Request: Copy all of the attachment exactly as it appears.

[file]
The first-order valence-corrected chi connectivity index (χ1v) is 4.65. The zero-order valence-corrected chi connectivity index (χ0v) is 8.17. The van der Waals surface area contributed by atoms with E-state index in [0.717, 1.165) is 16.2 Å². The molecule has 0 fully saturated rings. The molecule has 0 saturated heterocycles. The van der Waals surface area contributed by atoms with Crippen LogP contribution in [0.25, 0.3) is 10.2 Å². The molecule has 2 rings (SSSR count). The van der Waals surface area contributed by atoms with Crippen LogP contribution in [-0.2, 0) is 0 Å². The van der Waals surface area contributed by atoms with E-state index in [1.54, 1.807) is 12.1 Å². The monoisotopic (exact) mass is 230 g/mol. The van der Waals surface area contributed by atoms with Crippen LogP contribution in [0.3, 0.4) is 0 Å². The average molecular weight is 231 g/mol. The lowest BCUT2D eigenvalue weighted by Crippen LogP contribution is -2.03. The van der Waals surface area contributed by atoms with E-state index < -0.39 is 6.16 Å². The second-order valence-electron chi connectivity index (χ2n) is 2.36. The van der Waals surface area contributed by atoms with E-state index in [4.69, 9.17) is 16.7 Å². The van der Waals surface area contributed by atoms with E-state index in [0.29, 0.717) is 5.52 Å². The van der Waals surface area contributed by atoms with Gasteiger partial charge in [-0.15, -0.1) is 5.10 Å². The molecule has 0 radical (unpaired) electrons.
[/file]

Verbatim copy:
The first-order valence-corrected chi connectivity index (χ1v) is 4.65. The zero-order valence-corrected chi connectivity index (χ0v) is 8.17. The van der Waals surface area contributed by atoms with E-state index in [0.717, 1.165) is 16.2 Å². The molecule has 0 fully saturated rings. The molecule has 0 saturated heterocycles. The van der Waals surface area contributed by atoms with Crippen LogP contribution in [0.25, 0.3) is 10.2 Å². The molecule has 2 rings (SSSR count). The van der Waals surface area contributed by atoms with Crippen LogP contribution in [-0.2, 0) is 0 Å². The van der Waals surface area contributed by atoms with E-state index in [1.54, 1.807) is 12.1 Å². The monoisotopic (exact) mass is 230 g/mol. The van der Waals surface area contributed by atoms with Crippen LogP contribution in [0.3, 0.4) is 0 Å². The average molecular weight is 231 g/mol. The lowest BCUT2D eigenvalue weighted by Crippen LogP contribution is -2.03. The van der Waals surface area contributed by atoms with E-state index < -0.39 is 6.16 Å². The second-order valence-electron chi connectivity index (χ2n) is 2.36. The van der Waals surface area contributed by atoms with E-state index in [4.69, 9.17) is 16.7 Å². The van der Waals surface area contributed by atoms with E-state index in [0.29, 0.717) is 5.52 Å². The van der Waals surface area contributed by atoms with Gasteiger partial charge in [-0.15, -0.1) is 5.10 Å². The molecule has 0 radical (unpaired) electrons.